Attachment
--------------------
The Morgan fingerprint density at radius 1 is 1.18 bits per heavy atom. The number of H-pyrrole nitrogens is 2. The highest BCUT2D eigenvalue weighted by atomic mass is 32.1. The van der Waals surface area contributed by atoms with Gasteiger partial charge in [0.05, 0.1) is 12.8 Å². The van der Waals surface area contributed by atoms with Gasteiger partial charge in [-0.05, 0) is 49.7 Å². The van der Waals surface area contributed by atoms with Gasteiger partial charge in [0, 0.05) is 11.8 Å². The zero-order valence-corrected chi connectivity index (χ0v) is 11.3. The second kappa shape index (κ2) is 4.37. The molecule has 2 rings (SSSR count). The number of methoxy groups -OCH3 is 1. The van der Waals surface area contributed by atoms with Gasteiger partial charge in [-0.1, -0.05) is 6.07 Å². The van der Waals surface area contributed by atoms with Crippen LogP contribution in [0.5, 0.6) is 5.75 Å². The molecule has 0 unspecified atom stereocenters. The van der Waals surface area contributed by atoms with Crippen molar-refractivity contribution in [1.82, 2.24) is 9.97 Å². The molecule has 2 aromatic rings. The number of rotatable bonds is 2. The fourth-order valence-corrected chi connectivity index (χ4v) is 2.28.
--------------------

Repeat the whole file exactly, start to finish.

The Morgan fingerprint density at radius 1 is 1.18 bits per heavy atom. The number of H-pyrrole nitrogens is 2. The highest BCUT2D eigenvalue weighted by atomic mass is 32.1. The van der Waals surface area contributed by atoms with Gasteiger partial charge in [0.05, 0.1) is 12.8 Å². The van der Waals surface area contributed by atoms with Gasteiger partial charge in [-0.05, 0) is 49.7 Å². The van der Waals surface area contributed by atoms with Gasteiger partial charge in [0, 0.05) is 11.8 Å². The zero-order valence-corrected chi connectivity index (χ0v) is 11.3. The second kappa shape index (κ2) is 4.37. The molecule has 2 rings (SSSR count). The number of methoxy groups -OCH3 is 1. The van der Waals surface area contributed by atoms with Gasteiger partial charge in [-0.1, -0.05) is 6.07 Å². The van der Waals surface area contributed by atoms with Crippen LogP contribution in [0.5, 0.6) is 5.75 Å². The molecule has 0 unspecified atom stereocenters. The van der Waals surface area contributed by atoms with Crippen molar-refractivity contribution in [1.82, 2.24) is 9.97 Å². The molecule has 2 aromatic rings. The number of rotatable bonds is 2. The fourth-order valence-corrected chi connectivity index (χ4v) is 2.28.